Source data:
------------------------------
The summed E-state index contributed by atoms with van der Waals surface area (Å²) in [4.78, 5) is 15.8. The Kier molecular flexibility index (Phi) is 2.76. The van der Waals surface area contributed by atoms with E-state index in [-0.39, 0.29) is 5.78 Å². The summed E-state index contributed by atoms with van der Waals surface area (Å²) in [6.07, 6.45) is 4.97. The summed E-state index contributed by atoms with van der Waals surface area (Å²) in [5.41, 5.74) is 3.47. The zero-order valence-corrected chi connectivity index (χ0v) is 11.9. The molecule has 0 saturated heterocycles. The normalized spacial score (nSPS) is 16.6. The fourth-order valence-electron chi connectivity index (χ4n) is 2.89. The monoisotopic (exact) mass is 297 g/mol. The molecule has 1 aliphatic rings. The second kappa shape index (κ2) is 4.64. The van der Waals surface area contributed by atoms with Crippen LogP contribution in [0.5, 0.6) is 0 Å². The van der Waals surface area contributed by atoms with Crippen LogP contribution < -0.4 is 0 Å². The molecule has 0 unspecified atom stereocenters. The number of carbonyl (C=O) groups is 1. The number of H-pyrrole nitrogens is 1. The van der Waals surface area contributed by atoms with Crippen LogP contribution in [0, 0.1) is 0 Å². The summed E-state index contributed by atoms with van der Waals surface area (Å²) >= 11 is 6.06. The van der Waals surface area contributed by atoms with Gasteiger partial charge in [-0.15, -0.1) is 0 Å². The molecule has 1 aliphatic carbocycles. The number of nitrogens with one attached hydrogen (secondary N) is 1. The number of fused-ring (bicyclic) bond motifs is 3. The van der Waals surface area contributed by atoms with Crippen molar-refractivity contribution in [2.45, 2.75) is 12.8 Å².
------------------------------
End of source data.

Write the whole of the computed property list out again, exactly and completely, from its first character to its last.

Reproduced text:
The summed E-state index contributed by atoms with van der Waals surface area (Å²) in [4.78, 5) is 15.8. The Kier molecular flexibility index (Phi) is 2.76. The van der Waals surface area contributed by atoms with E-state index in [-0.39, 0.29) is 5.78 Å². The summed E-state index contributed by atoms with van der Waals surface area (Å²) in [6.07, 6.45) is 4.97. The summed E-state index contributed by atoms with van der Waals surface area (Å²) in [5.41, 5.74) is 3.47. The zero-order valence-corrected chi connectivity index (χ0v) is 11.9. The molecule has 0 saturated heterocycles. The normalized spacial score (nSPS) is 16.6. The fourth-order valence-electron chi connectivity index (χ4n) is 2.89. The monoisotopic (exact) mass is 297 g/mol. The molecule has 1 aliphatic rings. The second kappa shape index (κ2) is 4.64. The van der Waals surface area contributed by atoms with Crippen LogP contribution in [0.5, 0.6) is 0 Å². The van der Waals surface area contributed by atoms with Crippen LogP contribution < -0.4 is 0 Å². The molecule has 0 unspecified atom stereocenters. The number of carbonyl (C=O) groups is 1. The number of H-pyrrole nitrogens is 1. The van der Waals surface area contributed by atoms with Crippen LogP contribution in [0, 0.1) is 0 Å². The summed E-state index contributed by atoms with van der Waals surface area (Å²) >= 11 is 6.06. The van der Waals surface area contributed by atoms with Gasteiger partial charge in [-0.15, -0.1) is 0 Å². The molecule has 1 aliphatic carbocycles. The number of nitrogens with one attached hydrogen (secondary N) is 1. The number of fused-ring (bicyclic) bond motifs is 3. The van der Waals surface area contributed by atoms with Crippen molar-refractivity contribution in [2.45, 2.75) is 12.8 Å².